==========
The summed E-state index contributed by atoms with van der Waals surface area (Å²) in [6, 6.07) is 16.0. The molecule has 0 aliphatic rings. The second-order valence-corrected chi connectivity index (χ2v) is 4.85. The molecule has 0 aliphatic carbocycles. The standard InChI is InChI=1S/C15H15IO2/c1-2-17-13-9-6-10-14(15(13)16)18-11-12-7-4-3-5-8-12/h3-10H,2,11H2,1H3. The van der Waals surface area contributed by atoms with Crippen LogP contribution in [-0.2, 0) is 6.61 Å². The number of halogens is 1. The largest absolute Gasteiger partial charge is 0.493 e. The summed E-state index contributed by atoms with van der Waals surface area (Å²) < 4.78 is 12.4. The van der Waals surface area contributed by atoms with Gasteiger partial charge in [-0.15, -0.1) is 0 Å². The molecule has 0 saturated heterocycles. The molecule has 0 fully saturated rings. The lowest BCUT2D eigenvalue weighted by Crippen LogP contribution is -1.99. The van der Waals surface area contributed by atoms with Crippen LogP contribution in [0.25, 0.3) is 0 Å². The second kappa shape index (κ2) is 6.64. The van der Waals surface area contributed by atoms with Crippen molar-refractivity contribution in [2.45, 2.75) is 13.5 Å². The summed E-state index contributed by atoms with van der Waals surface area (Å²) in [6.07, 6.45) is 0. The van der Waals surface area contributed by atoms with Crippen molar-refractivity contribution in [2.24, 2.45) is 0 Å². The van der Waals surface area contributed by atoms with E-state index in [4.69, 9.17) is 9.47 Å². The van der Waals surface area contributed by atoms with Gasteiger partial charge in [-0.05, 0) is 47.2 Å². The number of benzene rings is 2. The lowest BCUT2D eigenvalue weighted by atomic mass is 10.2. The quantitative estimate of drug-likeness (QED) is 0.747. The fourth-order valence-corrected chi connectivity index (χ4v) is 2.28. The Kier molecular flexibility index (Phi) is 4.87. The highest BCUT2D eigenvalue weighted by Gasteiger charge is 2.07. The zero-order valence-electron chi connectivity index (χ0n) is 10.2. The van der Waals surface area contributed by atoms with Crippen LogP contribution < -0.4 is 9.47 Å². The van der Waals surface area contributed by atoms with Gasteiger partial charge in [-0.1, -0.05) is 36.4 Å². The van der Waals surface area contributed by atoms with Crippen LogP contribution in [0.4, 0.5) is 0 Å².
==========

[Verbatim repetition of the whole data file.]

The summed E-state index contributed by atoms with van der Waals surface area (Å²) in [6, 6.07) is 16.0. The molecule has 0 aliphatic rings. The second-order valence-corrected chi connectivity index (χ2v) is 4.85. The molecule has 0 aliphatic carbocycles. The standard InChI is InChI=1S/C15H15IO2/c1-2-17-13-9-6-10-14(15(13)16)18-11-12-7-4-3-5-8-12/h3-10H,2,11H2,1H3. The van der Waals surface area contributed by atoms with Crippen LogP contribution in [-0.2, 0) is 6.61 Å². The number of halogens is 1. The largest absolute Gasteiger partial charge is 0.493 e. The summed E-state index contributed by atoms with van der Waals surface area (Å²) < 4.78 is 12.4. The van der Waals surface area contributed by atoms with Gasteiger partial charge in [-0.15, -0.1) is 0 Å². The molecule has 0 saturated heterocycles. The molecule has 0 fully saturated rings. The lowest BCUT2D eigenvalue weighted by Crippen LogP contribution is -1.99. The van der Waals surface area contributed by atoms with Crippen LogP contribution in [0.25, 0.3) is 0 Å². The second kappa shape index (κ2) is 6.64. The van der Waals surface area contributed by atoms with Crippen molar-refractivity contribution in [2.45, 2.75) is 13.5 Å². The summed E-state index contributed by atoms with van der Waals surface area (Å²) in [6.07, 6.45) is 0. The van der Waals surface area contributed by atoms with Crippen molar-refractivity contribution in [2.24, 2.45) is 0 Å². The van der Waals surface area contributed by atoms with E-state index in [4.69, 9.17) is 9.47 Å². The van der Waals surface area contributed by atoms with Gasteiger partial charge in [-0.05, 0) is 47.2 Å². The number of benzene rings is 2. The lowest BCUT2D eigenvalue weighted by atomic mass is 10.2. The quantitative estimate of drug-likeness (QED) is 0.747. The fourth-order valence-corrected chi connectivity index (χ4v) is 2.28. The Kier molecular flexibility index (Phi) is 4.87. The highest BCUT2D eigenvalue weighted by Gasteiger charge is 2.07. The zero-order valence-electron chi connectivity index (χ0n) is 10.2. The van der Waals surface area contributed by atoms with Crippen LogP contribution < -0.4 is 9.47 Å². The van der Waals surface area contributed by atoms with Gasteiger partial charge in [-0.1, -0.05) is 36.4 Å². The van der Waals surface area contributed by atoms with Crippen LogP contribution in [0.4, 0.5) is 0 Å².